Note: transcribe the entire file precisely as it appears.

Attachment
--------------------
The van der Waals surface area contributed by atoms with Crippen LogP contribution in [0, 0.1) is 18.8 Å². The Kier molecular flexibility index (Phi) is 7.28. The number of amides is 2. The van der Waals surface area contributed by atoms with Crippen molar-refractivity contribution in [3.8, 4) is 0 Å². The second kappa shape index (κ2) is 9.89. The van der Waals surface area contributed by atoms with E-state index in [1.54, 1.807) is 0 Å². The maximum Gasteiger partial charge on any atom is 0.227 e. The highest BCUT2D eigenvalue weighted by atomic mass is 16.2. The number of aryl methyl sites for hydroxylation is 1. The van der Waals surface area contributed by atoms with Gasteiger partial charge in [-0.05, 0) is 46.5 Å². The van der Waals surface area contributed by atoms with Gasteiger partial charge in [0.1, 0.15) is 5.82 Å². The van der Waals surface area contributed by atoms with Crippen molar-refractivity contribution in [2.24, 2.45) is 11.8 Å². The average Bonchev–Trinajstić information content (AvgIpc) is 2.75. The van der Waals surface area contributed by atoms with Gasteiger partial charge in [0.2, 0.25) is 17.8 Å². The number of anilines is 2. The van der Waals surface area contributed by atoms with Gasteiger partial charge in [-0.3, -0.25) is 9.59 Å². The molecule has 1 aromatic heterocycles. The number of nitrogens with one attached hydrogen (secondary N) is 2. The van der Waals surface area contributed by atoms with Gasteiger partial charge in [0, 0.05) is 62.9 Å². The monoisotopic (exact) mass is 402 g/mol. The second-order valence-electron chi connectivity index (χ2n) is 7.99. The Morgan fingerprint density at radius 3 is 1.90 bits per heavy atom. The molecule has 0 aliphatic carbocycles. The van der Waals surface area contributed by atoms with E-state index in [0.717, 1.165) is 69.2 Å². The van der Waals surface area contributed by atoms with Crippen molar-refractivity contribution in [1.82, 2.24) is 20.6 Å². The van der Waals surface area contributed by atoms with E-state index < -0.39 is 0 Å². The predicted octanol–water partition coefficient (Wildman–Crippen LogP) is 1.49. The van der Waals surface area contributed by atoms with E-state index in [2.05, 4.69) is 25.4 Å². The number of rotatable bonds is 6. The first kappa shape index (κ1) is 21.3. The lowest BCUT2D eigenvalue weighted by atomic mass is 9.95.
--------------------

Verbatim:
The van der Waals surface area contributed by atoms with Crippen LogP contribution in [0, 0.1) is 18.8 Å². The Kier molecular flexibility index (Phi) is 7.28. The number of amides is 2. The van der Waals surface area contributed by atoms with Crippen molar-refractivity contribution in [3.8, 4) is 0 Å². The second kappa shape index (κ2) is 9.89. The van der Waals surface area contributed by atoms with E-state index in [1.54, 1.807) is 0 Å². The maximum Gasteiger partial charge on any atom is 0.227 e. The highest BCUT2D eigenvalue weighted by atomic mass is 16.2. The number of aryl methyl sites for hydroxylation is 1. The van der Waals surface area contributed by atoms with Gasteiger partial charge in [-0.05, 0) is 46.5 Å². The van der Waals surface area contributed by atoms with Gasteiger partial charge in [0.1, 0.15) is 5.82 Å². The van der Waals surface area contributed by atoms with Crippen molar-refractivity contribution in [2.24, 2.45) is 11.8 Å². The average Bonchev–Trinajstić information content (AvgIpc) is 2.75. The van der Waals surface area contributed by atoms with Gasteiger partial charge in [0.2, 0.25) is 17.8 Å². The number of anilines is 2. The van der Waals surface area contributed by atoms with Gasteiger partial charge in [-0.3, -0.25) is 9.59 Å². The molecule has 1 aromatic heterocycles. The number of nitrogens with one attached hydrogen (secondary N) is 2. The van der Waals surface area contributed by atoms with Gasteiger partial charge in [0, 0.05) is 62.9 Å². The monoisotopic (exact) mass is 402 g/mol. The second-order valence-electron chi connectivity index (χ2n) is 7.99. The Morgan fingerprint density at radius 3 is 1.90 bits per heavy atom. The molecule has 0 aliphatic carbocycles. The van der Waals surface area contributed by atoms with E-state index in [0.717, 1.165) is 69.2 Å². The van der Waals surface area contributed by atoms with Crippen molar-refractivity contribution in [1.82, 2.24) is 20.6 Å². The van der Waals surface area contributed by atoms with E-state index < -0.39 is 0 Å². The predicted octanol–water partition coefficient (Wildman–Crippen LogP) is 1.49. The van der Waals surface area contributed by atoms with E-state index in [2.05, 4.69) is 25.4 Å². The number of rotatable bonds is 6. The first kappa shape index (κ1) is 21.3. The lowest BCUT2D eigenvalue weighted by atomic mass is 9.95.